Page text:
5. “Molybdopterin biosynthesis defects and associated neurological conditions” – This article explores the impact of molybdopterin biosynthesis defects on neurological conditions, including MOCS2-related disorders.

These articles, and many others available on PubMed, provide valuable information on the MOCS2 gene, molybdenum cofactor deficiency, and related conditions. Researchers and clinicians can use this information to further their understanding of these conditions and develop better diagnostic and treatment protocols.

Catalog of Genes and Diseases from OMIM

The Catalog of Genes and Diseases from the Online Mendelian Inheritance in Man (OMIM) is a comprehensive resource that provides information on genetic conditions and genes associated with diseases. It includes information on various genetic conditions, their genetic basis, and related genes. The catalog also includes information on testing, research articles, and other resources related to these conditions and genes.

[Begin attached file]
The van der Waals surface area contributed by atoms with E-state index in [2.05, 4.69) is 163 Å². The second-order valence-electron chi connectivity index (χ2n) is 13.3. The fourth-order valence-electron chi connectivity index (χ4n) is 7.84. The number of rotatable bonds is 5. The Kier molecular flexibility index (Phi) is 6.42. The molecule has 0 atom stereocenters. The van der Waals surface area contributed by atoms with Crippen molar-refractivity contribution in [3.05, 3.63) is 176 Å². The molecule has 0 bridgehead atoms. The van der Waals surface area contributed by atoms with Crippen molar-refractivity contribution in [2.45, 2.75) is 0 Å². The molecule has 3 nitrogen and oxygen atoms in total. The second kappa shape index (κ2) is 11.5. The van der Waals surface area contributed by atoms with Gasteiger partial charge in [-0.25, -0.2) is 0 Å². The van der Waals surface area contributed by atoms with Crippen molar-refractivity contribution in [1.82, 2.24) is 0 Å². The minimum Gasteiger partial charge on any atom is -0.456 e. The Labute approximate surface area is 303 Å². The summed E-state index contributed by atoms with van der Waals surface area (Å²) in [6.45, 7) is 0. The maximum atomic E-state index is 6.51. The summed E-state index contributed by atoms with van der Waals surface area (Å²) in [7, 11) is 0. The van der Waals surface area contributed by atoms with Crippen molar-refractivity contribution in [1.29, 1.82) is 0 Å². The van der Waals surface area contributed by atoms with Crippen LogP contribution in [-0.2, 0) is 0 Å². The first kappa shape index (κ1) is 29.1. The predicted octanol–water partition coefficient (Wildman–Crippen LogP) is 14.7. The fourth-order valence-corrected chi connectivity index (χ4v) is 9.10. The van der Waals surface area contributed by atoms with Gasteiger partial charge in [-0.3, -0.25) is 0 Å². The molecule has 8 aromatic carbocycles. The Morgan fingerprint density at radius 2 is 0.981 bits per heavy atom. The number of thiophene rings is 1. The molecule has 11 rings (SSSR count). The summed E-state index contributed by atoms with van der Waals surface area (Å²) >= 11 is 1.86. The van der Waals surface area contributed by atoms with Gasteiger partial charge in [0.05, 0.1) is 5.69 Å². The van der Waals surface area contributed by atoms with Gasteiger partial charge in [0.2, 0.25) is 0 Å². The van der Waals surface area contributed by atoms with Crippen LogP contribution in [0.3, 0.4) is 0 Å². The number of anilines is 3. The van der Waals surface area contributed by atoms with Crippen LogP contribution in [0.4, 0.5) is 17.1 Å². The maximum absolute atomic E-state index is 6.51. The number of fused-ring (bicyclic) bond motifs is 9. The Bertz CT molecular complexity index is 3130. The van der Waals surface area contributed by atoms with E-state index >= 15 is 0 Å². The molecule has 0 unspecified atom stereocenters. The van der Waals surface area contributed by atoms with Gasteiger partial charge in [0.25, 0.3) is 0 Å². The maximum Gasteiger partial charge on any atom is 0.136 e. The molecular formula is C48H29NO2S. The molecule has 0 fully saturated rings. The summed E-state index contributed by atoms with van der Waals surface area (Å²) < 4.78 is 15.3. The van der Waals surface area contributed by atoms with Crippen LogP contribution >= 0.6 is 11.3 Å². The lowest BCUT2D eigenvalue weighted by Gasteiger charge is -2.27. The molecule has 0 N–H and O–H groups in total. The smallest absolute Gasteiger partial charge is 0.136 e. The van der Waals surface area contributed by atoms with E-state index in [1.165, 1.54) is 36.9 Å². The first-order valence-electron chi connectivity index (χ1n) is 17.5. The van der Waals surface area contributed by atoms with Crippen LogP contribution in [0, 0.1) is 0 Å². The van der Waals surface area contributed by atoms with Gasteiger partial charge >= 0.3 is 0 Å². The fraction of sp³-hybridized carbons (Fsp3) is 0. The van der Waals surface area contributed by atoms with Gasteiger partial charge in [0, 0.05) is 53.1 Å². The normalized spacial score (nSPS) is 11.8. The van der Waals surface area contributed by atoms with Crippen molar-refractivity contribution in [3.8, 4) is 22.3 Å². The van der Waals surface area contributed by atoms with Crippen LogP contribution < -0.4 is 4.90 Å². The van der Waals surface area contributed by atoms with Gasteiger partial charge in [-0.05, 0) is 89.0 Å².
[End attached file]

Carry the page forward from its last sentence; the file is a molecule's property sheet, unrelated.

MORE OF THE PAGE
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This catalog provides a wealth of information on the MOCS2 gene, its variants, and the conditions associated with it. MOCS2 gene is responsible for molybdopterin biosynthesis, which is important for the formation of the molybdenum cofactor. Changes in the MOCS2 gene can lead to molybdenum cofactor deficiency, a condition that affects the body’s ability to utilize molybdenum in essential enzymatic reactions.

In the catalog, you can find additional information on the MOCS2 gene as well as related conditions and tests for diagnosing these conditions. The catalog provides scientific references, registry information, and links to other databases for further exploration. It also lists the different names and variant names associated with the MOCS2 gene.